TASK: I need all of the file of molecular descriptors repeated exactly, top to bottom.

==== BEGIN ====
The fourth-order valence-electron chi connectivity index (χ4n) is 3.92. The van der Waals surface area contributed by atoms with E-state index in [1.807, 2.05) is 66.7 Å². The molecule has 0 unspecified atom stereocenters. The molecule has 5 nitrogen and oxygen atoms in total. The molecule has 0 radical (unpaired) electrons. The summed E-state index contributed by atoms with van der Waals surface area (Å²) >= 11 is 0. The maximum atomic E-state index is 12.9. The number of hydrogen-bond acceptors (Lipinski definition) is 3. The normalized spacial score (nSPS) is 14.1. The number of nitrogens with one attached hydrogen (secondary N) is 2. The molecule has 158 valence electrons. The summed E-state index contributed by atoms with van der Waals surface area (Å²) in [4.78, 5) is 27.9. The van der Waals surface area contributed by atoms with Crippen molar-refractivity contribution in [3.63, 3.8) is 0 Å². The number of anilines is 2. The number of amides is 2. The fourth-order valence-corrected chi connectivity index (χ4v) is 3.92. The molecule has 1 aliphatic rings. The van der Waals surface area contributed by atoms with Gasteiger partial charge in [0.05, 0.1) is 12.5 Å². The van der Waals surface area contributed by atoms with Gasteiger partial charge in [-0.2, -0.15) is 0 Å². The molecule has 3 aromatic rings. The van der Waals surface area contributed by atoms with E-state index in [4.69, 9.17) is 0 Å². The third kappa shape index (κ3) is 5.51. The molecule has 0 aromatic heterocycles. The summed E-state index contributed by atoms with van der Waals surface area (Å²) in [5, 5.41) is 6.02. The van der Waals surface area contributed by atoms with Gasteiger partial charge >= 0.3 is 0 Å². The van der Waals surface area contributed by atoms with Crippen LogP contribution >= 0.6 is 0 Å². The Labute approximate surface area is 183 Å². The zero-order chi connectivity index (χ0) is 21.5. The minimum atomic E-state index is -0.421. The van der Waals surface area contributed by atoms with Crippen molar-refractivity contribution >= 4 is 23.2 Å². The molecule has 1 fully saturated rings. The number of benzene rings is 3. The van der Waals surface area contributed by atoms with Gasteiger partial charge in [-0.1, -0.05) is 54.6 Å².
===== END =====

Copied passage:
The fourth-order valence-electron chi connectivity index (χ4n) is 3.92. The van der Waals surface area contributed by atoms with E-state index in [1.807, 2.05) is 66.7 Å². The molecule has 0 unspecified atom stereocenters. The molecule has 5 nitrogen and oxygen atoms in total. The molecule has 0 radical (unpaired) electrons. The summed E-state index contributed by atoms with van der Waals surface area (Å²) >= 11 is 0. The maximum atomic E-state index is 12.9. The number of hydrogen-bond acceptors (Lipinski definition) is 3. The normalized spacial score (nSPS) is 14.1. The number of nitrogens with one attached hydrogen (secondary N) is 2. The molecule has 158 valence electrons. The summed E-state index contributed by atoms with van der Waals surface area (Å²) in [4.78, 5) is 27.9. The van der Waals surface area contributed by atoms with Crippen molar-refractivity contribution in [3.63, 3.8) is 0 Å². The number of anilines is 2. The number of amides is 2. The fourth-order valence-corrected chi connectivity index (χ4v) is 3.92. The molecule has 1 aliphatic rings. The van der Waals surface area contributed by atoms with Gasteiger partial charge in [0.05, 0.1) is 12.5 Å². The van der Waals surface area contributed by atoms with Gasteiger partial charge in [-0.2, -0.15) is 0 Å². The molecule has 3 aromatic rings. The van der Waals surface area contributed by atoms with E-state index in [4.69, 9.17) is 0 Å². The third kappa shape index (κ3) is 5.51. The molecule has 0 aromatic heterocycles. The summed E-state index contributed by atoms with van der Waals surface area (Å²) in [5, 5.41) is 6.02. The van der Waals surface area contributed by atoms with Gasteiger partial charge >= 0.3 is 0 Å². The van der Waals surface area contributed by atoms with Crippen LogP contribution >= 0.6 is 0 Å². The Labute approximate surface area is 183 Å². The zero-order chi connectivity index (χ0) is 21.5. The minimum atomic E-state index is -0.421. The van der Waals surface area contributed by atoms with Crippen molar-refractivity contribution >= 4 is 23.2 Å². The molecule has 1 fully saturated rings. The number of benzene rings is 3. The van der Waals surface area contributed by atoms with Gasteiger partial charge in [-0.1, -0.05) is 54.6 Å².